As a last resort, a camera cage can be considered. These products are unsightly, attract undue attention, and accumulate trash and attract pests. These problems do not even begin to address the impact a cage might have on a camera's Field of View. However, covering a camera in an expanded metal cage certainly requires devoted attention to defeat. These products are made to mount directly to a building with lagbolts, and may feature trapdoors or access panels secured close with padlocks. Camera cages are available in a variety of sizes and finishes, and cost about $300 per unit.

Tamper Alarms

Some IP cameras support tamper alarming onboard the camera. This feature provides for the camera to send an alarm when the Field of View quickly and significantly changes as if someone spraypaints the lens or physically removes the camera from a mount. This feature does nothing to make it more difficult to steal a camera, but it does enable the camera to send an alarm out sooner than may otherwise be detected. For this feature to be useful, it must be properly configured and monitored, which minimizes the utility of the alarm. This feature is not available on all cameras but, if available, has a nominal configuration cost.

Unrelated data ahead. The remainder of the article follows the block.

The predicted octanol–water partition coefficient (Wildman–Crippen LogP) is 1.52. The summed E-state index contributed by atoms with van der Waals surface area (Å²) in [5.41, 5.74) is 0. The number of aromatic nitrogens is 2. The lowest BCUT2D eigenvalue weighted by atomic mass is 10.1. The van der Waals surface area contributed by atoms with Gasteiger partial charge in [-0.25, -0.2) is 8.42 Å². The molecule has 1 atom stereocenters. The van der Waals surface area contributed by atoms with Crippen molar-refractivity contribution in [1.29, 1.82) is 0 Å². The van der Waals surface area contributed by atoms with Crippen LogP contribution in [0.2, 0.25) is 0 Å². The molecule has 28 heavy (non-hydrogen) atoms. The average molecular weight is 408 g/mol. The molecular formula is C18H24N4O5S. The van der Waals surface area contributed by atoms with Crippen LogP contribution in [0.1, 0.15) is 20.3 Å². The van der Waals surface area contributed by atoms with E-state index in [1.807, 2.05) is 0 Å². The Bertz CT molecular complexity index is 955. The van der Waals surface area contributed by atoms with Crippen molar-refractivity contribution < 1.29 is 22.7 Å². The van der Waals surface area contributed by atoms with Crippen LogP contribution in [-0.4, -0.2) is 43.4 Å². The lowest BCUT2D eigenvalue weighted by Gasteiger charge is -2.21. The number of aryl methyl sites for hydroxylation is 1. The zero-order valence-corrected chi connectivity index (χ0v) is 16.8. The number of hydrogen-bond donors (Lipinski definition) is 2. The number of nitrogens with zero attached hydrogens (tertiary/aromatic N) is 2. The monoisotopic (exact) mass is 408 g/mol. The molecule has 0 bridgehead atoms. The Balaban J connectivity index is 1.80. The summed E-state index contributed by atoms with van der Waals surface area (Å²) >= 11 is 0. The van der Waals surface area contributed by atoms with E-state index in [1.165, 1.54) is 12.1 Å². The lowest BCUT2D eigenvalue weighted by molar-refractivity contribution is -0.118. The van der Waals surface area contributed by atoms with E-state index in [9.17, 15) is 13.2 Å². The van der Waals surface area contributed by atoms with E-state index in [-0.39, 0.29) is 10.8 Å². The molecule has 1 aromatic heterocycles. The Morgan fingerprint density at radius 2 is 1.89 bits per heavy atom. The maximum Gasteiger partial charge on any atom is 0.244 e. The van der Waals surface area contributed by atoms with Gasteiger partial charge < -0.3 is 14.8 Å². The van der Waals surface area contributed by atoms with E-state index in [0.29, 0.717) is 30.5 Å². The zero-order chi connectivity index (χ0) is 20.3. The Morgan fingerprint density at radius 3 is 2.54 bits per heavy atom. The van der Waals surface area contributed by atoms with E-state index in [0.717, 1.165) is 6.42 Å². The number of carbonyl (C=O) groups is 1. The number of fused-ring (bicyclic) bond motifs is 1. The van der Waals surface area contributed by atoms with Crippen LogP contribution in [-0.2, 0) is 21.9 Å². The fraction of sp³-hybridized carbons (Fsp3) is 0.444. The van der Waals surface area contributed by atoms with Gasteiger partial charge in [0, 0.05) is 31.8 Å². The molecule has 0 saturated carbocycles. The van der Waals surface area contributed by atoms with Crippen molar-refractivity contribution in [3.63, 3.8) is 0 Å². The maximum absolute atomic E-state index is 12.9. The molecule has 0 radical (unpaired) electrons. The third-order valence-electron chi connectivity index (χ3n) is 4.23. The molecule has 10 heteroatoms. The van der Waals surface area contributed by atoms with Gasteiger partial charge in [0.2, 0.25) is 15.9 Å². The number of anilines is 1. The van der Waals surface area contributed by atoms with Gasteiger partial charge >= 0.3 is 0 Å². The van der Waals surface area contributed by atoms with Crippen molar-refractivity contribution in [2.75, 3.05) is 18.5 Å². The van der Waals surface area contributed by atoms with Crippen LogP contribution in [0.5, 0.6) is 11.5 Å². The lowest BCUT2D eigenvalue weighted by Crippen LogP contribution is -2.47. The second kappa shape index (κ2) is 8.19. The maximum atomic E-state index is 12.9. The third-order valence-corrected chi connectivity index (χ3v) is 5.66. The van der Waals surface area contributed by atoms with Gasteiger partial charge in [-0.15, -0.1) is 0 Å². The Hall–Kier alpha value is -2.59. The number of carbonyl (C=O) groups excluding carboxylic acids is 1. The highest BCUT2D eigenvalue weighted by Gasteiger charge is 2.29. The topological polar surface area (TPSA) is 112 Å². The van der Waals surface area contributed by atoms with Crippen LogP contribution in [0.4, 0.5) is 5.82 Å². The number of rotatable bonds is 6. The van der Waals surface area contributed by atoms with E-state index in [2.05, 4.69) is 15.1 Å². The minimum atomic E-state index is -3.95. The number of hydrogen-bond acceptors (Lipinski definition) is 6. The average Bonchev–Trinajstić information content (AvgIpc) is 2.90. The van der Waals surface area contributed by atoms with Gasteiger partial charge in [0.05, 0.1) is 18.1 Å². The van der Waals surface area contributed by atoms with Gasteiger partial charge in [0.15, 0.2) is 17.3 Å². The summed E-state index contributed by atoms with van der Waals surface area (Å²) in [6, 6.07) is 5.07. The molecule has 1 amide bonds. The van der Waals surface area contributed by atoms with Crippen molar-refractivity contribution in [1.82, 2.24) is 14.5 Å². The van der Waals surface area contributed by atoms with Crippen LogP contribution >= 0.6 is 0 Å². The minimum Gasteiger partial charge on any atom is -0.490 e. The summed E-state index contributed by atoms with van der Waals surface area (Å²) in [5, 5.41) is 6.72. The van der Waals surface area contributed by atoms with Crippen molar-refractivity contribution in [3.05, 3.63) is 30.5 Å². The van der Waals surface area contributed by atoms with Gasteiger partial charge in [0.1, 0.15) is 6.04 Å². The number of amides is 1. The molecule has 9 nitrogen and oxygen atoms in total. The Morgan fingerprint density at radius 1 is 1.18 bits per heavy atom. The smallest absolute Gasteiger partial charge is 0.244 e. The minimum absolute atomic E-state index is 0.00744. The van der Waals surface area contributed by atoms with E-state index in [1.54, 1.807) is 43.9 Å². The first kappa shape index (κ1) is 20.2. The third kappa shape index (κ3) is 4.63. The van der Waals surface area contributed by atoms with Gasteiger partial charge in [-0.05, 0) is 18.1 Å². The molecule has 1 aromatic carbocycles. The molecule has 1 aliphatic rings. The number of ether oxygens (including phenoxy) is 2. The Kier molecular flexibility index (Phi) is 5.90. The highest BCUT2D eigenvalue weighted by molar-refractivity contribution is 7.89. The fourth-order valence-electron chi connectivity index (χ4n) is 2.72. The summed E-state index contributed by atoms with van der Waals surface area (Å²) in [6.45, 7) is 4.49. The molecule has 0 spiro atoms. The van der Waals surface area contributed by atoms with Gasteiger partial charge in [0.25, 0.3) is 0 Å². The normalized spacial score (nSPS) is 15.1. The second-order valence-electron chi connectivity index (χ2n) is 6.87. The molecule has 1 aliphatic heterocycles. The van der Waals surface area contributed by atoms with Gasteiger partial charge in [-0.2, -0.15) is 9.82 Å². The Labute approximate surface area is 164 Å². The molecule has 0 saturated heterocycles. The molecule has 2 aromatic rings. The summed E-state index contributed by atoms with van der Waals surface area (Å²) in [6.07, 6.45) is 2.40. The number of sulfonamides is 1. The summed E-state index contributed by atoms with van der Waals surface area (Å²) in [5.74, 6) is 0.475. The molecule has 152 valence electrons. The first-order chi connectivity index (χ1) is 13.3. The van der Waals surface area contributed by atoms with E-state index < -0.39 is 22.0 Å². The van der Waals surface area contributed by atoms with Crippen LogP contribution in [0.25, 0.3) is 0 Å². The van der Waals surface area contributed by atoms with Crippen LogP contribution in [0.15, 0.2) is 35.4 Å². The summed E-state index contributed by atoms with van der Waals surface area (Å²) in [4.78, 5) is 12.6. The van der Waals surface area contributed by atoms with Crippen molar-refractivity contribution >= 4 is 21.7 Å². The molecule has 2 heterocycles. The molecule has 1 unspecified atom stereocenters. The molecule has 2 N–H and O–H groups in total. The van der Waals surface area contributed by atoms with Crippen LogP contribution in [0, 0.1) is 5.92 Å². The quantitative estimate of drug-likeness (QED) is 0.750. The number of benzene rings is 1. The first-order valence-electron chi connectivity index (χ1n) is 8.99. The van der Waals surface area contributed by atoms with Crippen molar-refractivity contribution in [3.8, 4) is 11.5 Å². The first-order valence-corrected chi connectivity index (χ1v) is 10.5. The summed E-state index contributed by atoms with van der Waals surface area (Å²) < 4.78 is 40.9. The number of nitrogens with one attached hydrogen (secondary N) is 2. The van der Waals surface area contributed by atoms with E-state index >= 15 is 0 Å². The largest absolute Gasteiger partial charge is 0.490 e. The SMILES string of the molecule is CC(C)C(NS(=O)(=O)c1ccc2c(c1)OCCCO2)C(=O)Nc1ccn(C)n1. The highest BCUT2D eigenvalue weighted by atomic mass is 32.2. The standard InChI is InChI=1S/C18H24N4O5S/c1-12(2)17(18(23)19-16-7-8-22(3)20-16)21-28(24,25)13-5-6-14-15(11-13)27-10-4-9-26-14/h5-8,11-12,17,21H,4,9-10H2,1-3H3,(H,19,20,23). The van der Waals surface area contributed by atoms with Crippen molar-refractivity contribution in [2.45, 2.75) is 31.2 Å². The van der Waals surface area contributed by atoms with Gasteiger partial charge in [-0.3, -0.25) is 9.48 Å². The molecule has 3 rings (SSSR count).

Layers of Security

Video surveillance is best used as a single 'security layer' among other security systems. Training elements of the intrusion system on surveillance cameras is a prudent move. This may be as simple as orienting a PIR motion detector to include areas where cameras are located, up to including contact switches on the back of cameras themselves. Supplementing light in areas where cameras are located has a mixed opinion on preventing crime [link no longer available], but the additional lighting can also help the cameras perform better by avoiding low light situations. These methods are hard to quantify in specific costs, but generally existing systems can be inexpensively expanded to address these areas.

Conclusion